Dozens of wind-driven wildfires race through more than a dozen western U.S. states.
More than 500,000 people in Oregon have been forced to evacuate because of wildfires – over 10% of the state’s population – as the blazes continued to race through more than a dozen Western states Friday.
At least 23 people have died and hundreds of homes have been destroyed by more than 100 major fires that have consumed an area nearly the size of New Jersey. Nineteen deaths have been reported in California, three in Oregon and one in Washington state.
Oregon Gov. Kate Brown said hundreds of residences have been destroyed. She said emergency responders were “inundated” and urged residents not to call 911 to report smoke or ash clouds. Evacuees poured into the state fairgrounds in the capital city of Salem, many bringing their animals.
“We have never seen this amount of uncontained fire across our state,” Brown wrote on Twitter late Thursday. “Currently there are fires burning more than 900,000 acres. To put that into perspective, over the last 10 years, an average of 500,000 acres burn in an entire year. We’ve seen nearly double that in 3 days.”
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The Oregon Office of Emergency Management said 39 wildfires were burning in the state by Thursday morning, a number that shocked officials.
As evacuees fled to hotels, reports of price gouging began to circulate. Brown issued an executive order Thursday declaring an abnormal market disruption, which allows the Attorney General and Oregon Department of Justice to investigate businesses where price gouging is reported.
“During a statewide emergency, it is absolutely unacceptable to price gouge Oregonians who have already been hard hit and are facing devastating loss,” Brown said in a statement.
California continues to battle 29 major wildfires
In California, which has already endured three of the top four largest wildfires in its history this year, 14,000 firefighters remain on the line of 29 major wildfires.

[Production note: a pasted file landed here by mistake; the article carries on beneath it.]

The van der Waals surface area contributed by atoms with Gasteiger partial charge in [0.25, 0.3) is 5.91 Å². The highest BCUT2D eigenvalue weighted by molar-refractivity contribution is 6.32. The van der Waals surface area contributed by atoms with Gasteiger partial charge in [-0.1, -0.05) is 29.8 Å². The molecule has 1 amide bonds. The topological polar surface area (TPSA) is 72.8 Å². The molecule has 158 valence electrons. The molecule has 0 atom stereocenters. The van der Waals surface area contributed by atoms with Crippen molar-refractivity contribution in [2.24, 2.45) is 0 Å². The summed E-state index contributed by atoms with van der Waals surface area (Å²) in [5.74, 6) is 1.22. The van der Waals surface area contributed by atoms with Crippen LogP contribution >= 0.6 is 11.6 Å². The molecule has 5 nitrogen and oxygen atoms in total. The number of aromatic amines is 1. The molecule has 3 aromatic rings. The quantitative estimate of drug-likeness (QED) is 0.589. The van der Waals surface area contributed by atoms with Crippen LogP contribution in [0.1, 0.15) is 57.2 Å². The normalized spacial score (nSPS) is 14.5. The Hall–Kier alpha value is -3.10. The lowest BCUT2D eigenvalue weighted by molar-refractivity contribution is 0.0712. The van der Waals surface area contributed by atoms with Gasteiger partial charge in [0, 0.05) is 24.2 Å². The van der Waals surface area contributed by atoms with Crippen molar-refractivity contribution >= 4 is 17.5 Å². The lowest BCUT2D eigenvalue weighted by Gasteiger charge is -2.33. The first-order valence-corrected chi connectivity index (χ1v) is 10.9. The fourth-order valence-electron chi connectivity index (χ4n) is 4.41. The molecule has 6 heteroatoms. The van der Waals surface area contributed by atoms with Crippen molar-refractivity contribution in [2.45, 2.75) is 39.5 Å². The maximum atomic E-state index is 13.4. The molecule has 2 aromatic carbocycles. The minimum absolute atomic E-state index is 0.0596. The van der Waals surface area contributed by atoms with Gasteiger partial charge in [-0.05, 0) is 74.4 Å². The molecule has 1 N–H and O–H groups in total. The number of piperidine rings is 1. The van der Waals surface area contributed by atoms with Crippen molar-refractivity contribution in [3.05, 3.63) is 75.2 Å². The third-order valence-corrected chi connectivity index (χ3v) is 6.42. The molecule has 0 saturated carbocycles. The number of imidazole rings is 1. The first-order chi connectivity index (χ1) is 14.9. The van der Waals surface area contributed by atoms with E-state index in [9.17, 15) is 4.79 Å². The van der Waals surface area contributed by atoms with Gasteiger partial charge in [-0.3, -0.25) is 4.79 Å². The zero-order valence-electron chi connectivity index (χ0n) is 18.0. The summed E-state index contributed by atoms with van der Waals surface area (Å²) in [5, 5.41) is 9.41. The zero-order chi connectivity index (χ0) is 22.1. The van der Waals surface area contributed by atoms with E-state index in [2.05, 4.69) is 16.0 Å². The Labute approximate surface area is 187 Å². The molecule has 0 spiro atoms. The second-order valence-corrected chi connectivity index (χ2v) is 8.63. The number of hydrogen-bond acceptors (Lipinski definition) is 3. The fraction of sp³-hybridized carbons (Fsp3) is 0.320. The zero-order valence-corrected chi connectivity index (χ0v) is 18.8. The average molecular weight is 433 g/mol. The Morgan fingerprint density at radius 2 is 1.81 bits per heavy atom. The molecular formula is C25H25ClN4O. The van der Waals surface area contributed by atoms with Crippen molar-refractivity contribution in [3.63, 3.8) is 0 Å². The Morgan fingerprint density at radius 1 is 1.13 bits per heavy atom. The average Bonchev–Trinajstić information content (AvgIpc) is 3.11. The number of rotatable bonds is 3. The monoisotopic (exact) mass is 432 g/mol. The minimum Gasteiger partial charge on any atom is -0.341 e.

In Northern California, at least 20,000 people were under evacuation orders or warnings in Plumas, Yuba and Butte counties. Butte County Sheriff Kory Honea said at least 10 people have died, including seven more added to the death toll Thursday. Dozens are missing and hundreds of homes were feared destroyed by a series of blazes 125 miles northeast of San Francisco called the North Complex fires.
The fourth-largest active fire in the state – the Creek Fire in Central California – was just 6% contained late Thursday, according to Cal Fire. As the fire ripped through thousands of acres of forest and destroyed homes earlier this week, it also produced two fire tornadoes that forced airliners to detour around them.
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In Southern California, fires burned in Los Angeles, San Bernardino and San Diego counties. The El Dorado Fire, which has burned more than 20 square miles in San Bernardino and Riverside counties, was listed as 31% contained as of late Thursday. More than 1,200 firefighters were on the scene, Cal Fire said.
Since January, wildfires have burned almost 5,000 square miles in California and more than 6,300 structures have been damaged or destroyed.
At least seven weeks remain in the prime fire season, and low humidity combined with warmer temperatures forecast in coming days will be enough for elevated fire concerns to remain, according to the National Weather Service.
Washington state has also struggled with historic blazes, and wind-driven fires were also burning in Alaska, Arizona, Colorado, Idaho, Montana, Nevada, New Mexico, Oregon, Texas, Utah, Washington and Wyoming.
“I wish the 2020 wildfires were an anomaly – but this will not be a one-time event. Unfortunately, it is a bellwether of the future,” Brown wrote on Twitter late Thursday. “We are seeing the devastating effects of climate change in Oregon, on the entire West Coast, and throughout the world.”
Contributing: John Bacon, Trevor Hughes and Jorge L. Ortiz, USA TODAY; Bill Poehler, Salem Statesman Journal; Damon Arthur, Visalia Times-Delta
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